Ralph E. Grim1902–1989
Ralph Early Grim was born February 25, 1902, in Reading, Pennsylvania. He entered Yale in 1920 and received a B.A. in geology in 1924. His professors at Yale thought that pursuing a Ph.D. in clay minerals wasn't too promising a path, so he took a job in 1929 as an assistant professor at the University of Mississippi with a joint appointment as Assistant State Geologist. His report on the bentonites of Mississippi, entitled The Eocene Sediments of Mississippi, led to a Ph.D. from Iowa State University.
He was hired by Illinois State Geological Survey Chief Morris M. Leighton as a petrographer in 1931 and was promoted to Principal Geologist of the Geology Group and Head of the new Clay Resources and Clay Mineral Technology Section in 1945. In 1948, Grim resigned as a principal geologist at the Survey and became a research professor of geology at the University of Illinois. From his professorship, he continued to serve as Head of the Clay Section until 1958. He retired from the University of Illinois as Professor Emeritus in 1967.
Ralph Grim is justly called the "Father of Clay Mineralogy," and his 60-year career and many honors are impossible even to summarize in this short biography. He could simultaneously perform mundane testing on low-cost geological and mineral resource samples, employ new basic research methods to these samples, and find the unifying fundamental concepts that made it possible to generalize and apply results in a way that had great impact in Survey programs, soil science, and civil engineering. Each of his Survey publications and his three textbooks illustrate this approach. Grim was notable at society meetings where he often rose to ask a speaker whether he or she had thought about how some new fundamental insight might be used to create products or processes of value to society—usually leaving the speaker at a loss for words and helping out with a few of his own ideas. Especially, the two editions of Clay Mineralogy and his Applied Clay Mineralogy remain standard texts today. His book with Necip Guven on bentonites also has received wide praise. Grim's work at the Survey was so widely recognized that his office and laboratories were the only ones located on the building's first floor so that Chief Leighton could easily direct visitors' attention to the famous scientist's research facilities.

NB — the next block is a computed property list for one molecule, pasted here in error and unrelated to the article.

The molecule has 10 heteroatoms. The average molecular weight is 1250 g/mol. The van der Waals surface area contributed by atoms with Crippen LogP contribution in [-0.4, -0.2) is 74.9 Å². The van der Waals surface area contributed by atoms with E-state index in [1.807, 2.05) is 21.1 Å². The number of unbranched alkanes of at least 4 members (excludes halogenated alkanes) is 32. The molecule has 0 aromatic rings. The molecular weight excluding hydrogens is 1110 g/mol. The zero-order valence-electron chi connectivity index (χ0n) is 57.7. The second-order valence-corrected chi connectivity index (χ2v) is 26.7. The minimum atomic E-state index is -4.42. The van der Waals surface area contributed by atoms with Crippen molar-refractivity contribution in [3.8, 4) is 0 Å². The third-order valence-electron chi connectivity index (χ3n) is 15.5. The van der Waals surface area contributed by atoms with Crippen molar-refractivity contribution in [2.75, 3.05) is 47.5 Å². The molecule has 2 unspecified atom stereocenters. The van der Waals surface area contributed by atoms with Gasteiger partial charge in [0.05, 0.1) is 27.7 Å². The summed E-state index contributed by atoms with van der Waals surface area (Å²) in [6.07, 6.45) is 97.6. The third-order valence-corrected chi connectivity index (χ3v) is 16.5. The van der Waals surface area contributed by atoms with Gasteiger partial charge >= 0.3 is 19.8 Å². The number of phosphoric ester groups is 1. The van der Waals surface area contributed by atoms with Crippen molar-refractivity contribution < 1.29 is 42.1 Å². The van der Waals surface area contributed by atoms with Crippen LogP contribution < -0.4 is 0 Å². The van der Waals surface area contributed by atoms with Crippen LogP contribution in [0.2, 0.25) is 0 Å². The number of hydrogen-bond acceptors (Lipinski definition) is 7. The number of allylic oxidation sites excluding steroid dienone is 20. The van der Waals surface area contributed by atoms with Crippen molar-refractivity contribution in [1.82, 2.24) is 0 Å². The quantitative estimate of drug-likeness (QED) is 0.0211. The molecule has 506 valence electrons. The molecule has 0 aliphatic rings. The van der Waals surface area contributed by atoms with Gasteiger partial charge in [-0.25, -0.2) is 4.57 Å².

He was editor of the Journal of Sedimentary Geology, a founder and the first Distinguished Member of the Clay Mineral Society and a Roebling Medal winner from the Mineralogical Society of America. He was an honorary member of the National Academy of Sciences, Arts, and Letters and Fellow of the Geological Society of America, the American Ceramic Society, and the Society of Economic Paleontologists and Mineralogists. He also was named Fellow by several international societies, and he received the only gold medal ever awarded by the Clay Mineral Society of Spain, and the Medal of the Ordre Nationale and Designated Chevalier of the Ordre Nationale of the Republic of Ivory Coast (1973). He was given an honorary Ph.D. from the University of Illinois in 1984, and he received a posthumous citation by the Illinois House of Representatives.
Honored by Haydn Murry and James Kirkpatrick.
Citation contributed by Randall E. Hughes.
Updated 05/16/2011 SLD